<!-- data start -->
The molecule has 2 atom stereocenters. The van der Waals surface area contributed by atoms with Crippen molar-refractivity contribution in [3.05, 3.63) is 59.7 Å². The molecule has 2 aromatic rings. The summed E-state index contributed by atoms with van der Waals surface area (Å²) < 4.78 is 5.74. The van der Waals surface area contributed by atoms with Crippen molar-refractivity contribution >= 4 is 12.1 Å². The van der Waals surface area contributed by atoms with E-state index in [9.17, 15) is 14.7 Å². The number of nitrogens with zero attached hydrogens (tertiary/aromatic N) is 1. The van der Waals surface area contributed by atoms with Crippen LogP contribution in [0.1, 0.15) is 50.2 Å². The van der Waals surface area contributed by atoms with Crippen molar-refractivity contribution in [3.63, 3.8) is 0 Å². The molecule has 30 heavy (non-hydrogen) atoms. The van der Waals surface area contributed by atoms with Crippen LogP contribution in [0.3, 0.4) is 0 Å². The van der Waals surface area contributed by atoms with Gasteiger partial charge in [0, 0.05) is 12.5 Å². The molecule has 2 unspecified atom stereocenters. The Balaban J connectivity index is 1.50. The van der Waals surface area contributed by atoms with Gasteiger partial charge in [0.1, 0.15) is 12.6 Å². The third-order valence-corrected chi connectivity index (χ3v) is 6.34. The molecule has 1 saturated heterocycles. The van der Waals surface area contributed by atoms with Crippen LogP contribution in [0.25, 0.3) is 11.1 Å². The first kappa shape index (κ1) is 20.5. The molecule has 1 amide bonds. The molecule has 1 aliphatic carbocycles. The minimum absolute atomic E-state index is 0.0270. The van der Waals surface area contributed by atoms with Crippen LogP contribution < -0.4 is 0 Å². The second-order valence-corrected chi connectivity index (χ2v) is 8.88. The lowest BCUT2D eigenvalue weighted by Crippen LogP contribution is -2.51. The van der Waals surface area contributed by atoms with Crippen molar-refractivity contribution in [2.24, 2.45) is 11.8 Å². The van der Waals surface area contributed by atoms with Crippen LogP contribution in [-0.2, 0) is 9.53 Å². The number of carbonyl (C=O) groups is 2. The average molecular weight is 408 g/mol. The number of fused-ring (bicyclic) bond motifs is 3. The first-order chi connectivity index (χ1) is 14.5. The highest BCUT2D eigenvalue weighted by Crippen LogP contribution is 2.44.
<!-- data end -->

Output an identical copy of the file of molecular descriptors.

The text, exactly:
The molecule has 2 atom stereocenters. The van der Waals surface area contributed by atoms with Crippen molar-refractivity contribution in [3.05, 3.63) is 59.7 Å². The molecule has 2 aromatic rings. The summed E-state index contributed by atoms with van der Waals surface area (Å²) < 4.78 is 5.74. The van der Waals surface area contributed by atoms with Crippen molar-refractivity contribution >= 4 is 12.1 Å². The van der Waals surface area contributed by atoms with E-state index in [9.17, 15) is 14.7 Å². The number of nitrogens with zero attached hydrogens (tertiary/aromatic N) is 1. The van der Waals surface area contributed by atoms with Crippen LogP contribution in [0.1, 0.15) is 50.2 Å². The van der Waals surface area contributed by atoms with Crippen molar-refractivity contribution in [3.63, 3.8) is 0 Å². The molecule has 30 heavy (non-hydrogen) atoms. The van der Waals surface area contributed by atoms with Crippen LogP contribution in [0.3, 0.4) is 0 Å². The van der Waals surface area contributed by atoms with Gasteiger partial charge in [0, 0.05) is 12.5 Å². The molecule has 2 unspecified atom stereocenters. The Balaban J connectivity index is 1.50. The van der Waals surface area contributed by atoms with Gasteiger partial charge in [0.1, 0.15) is 12.6 Å². The third-order valence-corrected chi connectivity index (χ3v) is 6.34. The molecule has 1 saturated heterocycles. The van der Waals surface area contributed by atoms with Crippen LogP contribution in [0.25, 0.3) is 11.1 Å². The first kappa shape index (κ1) is 20.5. The molecule has 1 amide bonds. The molecule has 1 aliphatic carbocycles. The minimum absolute atomic E-state index is 0.0270. The van der Waals surface area contributed by atoms with Crippen LogP contribution < -0.4 is 0 Å². The second-order valence-corrected chi connectivity index (χ2v) is 8.88. The lowest BCUT2D eigenvalue weighted by Crippen LogP contribution is -2.51. The van der Waals surface area contributed by atoms with Crippen molar-refractivity contribution in [2.24, 2.45) is 11.8 Å². The van der Waals surface area contributed by atoms with Crippen LogP contribution in [-0.2, 0) is 9.53 Å². The number of carbonyl (C=O) groups is 2. The average molecular weight is 408 g/mol. The number of fused-ring (bicyclic) bond motifs is 3. The first-order chi connectivity index (χ1) is 14.5. The highest BCUT2D eigenvalue weighted by Crippen LogP contribution is 2.44.